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ETFs are ‘overinflated’ and could spark the next market crash, trader says

Passive investments such as exchange-traded funds are overbought and could spark the next market crash, one expert warned Thursday.

ETFs are a collection of stocks that track a specific index, a commodity, or bonds. This means that if the index that the ETF is tracking goes up, then the ETF will move higher too and provide those that bought it with some return.

Investors have flocked to these kind of investments in the wake of the global financial crisis as a way to reduce risk, while paying very low fees. Passive investors see them as an easy option compared to active investing strategies — where individual stocks are picked out based on research.

“Passive investment strategies have risen unbelievably in the U.K. and Europe over the last two to three years … And that’s all fair and well, everyone wants passive, easy, wealth protection, as opposed to wealth generation, but it has got to the point now where some ETFs and some indexes are overinflated, bloated levels,” said Michael Horan, the head of trading at financial services firm BNY Mellon’s Pershing.

“But the challenge is that, yes, if the there is a shock — and I think everyone feels that there is some kind of shock coming from somewhere, you know it’s one of the biggest bull runs we have had in a long time — selling out those ETF positions and in particular the bonds, the bond market, if there is a rush to the door, a rush to the exit, it’s going to be very difficult for the market to take the weight of all that selling,” Horan explained.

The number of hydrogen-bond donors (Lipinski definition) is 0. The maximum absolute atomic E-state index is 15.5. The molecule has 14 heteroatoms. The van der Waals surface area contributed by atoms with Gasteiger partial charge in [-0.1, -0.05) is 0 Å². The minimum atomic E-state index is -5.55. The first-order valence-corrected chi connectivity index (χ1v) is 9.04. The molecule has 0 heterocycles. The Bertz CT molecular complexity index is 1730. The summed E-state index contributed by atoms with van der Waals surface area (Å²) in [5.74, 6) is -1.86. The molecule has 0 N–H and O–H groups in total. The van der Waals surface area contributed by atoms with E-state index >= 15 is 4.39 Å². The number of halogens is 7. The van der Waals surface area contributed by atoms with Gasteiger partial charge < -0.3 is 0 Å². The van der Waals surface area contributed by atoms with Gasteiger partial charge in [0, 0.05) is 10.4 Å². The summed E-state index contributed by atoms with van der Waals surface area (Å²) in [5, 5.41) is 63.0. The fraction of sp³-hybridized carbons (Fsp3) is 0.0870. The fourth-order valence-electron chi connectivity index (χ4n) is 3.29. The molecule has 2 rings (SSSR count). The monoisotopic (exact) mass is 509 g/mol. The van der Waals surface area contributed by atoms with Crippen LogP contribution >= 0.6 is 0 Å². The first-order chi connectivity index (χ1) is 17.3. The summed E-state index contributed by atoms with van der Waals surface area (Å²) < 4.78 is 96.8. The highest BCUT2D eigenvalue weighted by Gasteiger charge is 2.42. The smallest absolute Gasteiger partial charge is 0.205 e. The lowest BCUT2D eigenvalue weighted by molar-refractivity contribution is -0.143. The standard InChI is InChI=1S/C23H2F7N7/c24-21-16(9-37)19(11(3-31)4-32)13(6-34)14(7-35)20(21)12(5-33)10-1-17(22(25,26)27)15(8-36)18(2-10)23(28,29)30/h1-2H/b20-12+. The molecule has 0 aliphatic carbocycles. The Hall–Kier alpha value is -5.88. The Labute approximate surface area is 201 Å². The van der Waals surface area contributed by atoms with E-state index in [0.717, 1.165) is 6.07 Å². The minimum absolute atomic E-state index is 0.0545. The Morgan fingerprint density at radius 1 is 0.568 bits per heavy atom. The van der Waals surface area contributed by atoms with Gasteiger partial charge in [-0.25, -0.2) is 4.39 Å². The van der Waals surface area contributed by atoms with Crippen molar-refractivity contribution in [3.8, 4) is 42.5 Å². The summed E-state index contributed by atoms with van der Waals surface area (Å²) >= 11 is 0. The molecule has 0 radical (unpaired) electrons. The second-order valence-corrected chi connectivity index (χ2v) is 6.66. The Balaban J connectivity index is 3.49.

The S&P 500 clinched a record as the longest bull run in history earlier this week. Some analysts argue that this continued growth cannot go on for much longer and a crash is inevitable.

In such an event, ETF holders could see significant losses. According to Horan, increased banking regulation, such as the new Basel III rules, will make it difficult for banks to buy ETFs.

“Five, 10 years ago we had a lot of bank inventory, risk inventory, they would take the weight from a buy-side client trying to offload a position, (but) as a result of Basel III and the never-ending tsunami of regulatory laws and legislation, it is very difficult for these banks now to have these prop (propriety trading) desks that take away those trades,” he said. Propriety trading is where a firm or a bank invests its own cash, rather than client funds.

“So when the rush to the door, the exit, does come — and it will — it remains to be seen what kind of position we are going to be left with,” Horan told CNBC.

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